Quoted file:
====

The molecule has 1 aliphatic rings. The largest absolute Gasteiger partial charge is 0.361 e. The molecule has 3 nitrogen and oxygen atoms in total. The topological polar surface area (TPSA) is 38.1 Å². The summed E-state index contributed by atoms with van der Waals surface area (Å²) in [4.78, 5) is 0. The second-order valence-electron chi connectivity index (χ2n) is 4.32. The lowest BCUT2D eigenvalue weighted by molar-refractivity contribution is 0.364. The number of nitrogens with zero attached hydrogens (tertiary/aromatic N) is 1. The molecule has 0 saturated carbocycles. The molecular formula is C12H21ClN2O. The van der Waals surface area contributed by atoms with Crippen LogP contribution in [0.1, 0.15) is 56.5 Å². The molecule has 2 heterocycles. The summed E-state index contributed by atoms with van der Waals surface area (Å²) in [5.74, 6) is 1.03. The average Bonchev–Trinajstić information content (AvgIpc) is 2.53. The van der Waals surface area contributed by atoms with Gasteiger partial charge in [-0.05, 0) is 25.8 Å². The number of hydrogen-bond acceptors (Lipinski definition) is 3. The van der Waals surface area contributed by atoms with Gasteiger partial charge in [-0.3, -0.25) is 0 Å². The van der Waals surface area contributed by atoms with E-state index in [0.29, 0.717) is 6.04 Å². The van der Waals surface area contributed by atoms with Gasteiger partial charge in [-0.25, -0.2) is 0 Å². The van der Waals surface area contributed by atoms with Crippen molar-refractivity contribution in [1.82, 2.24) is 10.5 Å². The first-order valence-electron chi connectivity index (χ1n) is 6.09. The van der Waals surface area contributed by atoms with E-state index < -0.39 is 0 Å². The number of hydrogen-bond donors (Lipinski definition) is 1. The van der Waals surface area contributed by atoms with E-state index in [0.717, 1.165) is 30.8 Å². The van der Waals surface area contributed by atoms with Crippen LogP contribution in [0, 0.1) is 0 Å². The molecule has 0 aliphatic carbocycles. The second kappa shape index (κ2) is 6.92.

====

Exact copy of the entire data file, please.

The molecule has 1 aliphatic rings. The largest absolute Gasteiger partial charge is 0.361 e. The molecule has 3 nitrogen and oxygen atoms in total. The topological polar surface area (TPSA) is 38.1 Å². The summed E-state index contributed by atoms with van der Waals surface area (Å²) in [4.78, 5) is 0. The second-order valence-electron chi connectivity index (χ2n) is 4.32. The lowest BCUT2D eigenvalue weighted by molar-refractivity contribution is 0.364. The number of nitrogens with zero attached hydrogens (tertiary/aromatic N) is 1. The molecule has 0 saturated carbocycles. The molecular formula is C12H21ClN2O. The van der Waals surface area contributed by atoms with Crippen LogP contribution in [0.1, 0.15) is 56.5 Å². The molecule has 2 heterocycles. The summed E-state index contributed by atoms with van der Waals surface area (Å²) in [5.74, 6) is 1.03. The average Bonchev–Trinajstić information content (AvgIpc) is 2.53. The van der Waals surface area contributed by atoms with Gasteiger partial charge in [-0.05, 0) is 25.8 Å². The number of hydrogen-bond acceptors (Lipinski definition) is 3. The van der Waals surface area contributed by atoms with Gasteiger partial charge in [-0.3, -0.25) is 0 Å². The van der Waals surface area contributed by atoms with E-state index in [0.29, 0.717) is 6.04 Å². The van der Waals surface area contributed by atoms with Gasteiger partial charge in [-0.25, -0.2) is 0 Å². The van der Waals surface area contributed by atoms with Crippen molar-refractivity contribution in [1.82, 2.24) is 10.5 Å². The first-order valence-electron chi connectivity index (χ1n) is 6.09. The van der Waals surface area contributed by atoms with E-state index < -0.39 is 0 Å². The number of hydrogen-bond donors (Lipinski definition) is 1. The van der Waals surface area contributed by atoms with E-state index in [0.717, 1.165) is 30.8 Å². The van der Waals surface area contributed by atoms with Crippen LogP contribution in [0, 0.1) is 0 Å². The molecule has 0 aliphatic carbocycles. The second kappa shape index (κ2) is 6.92.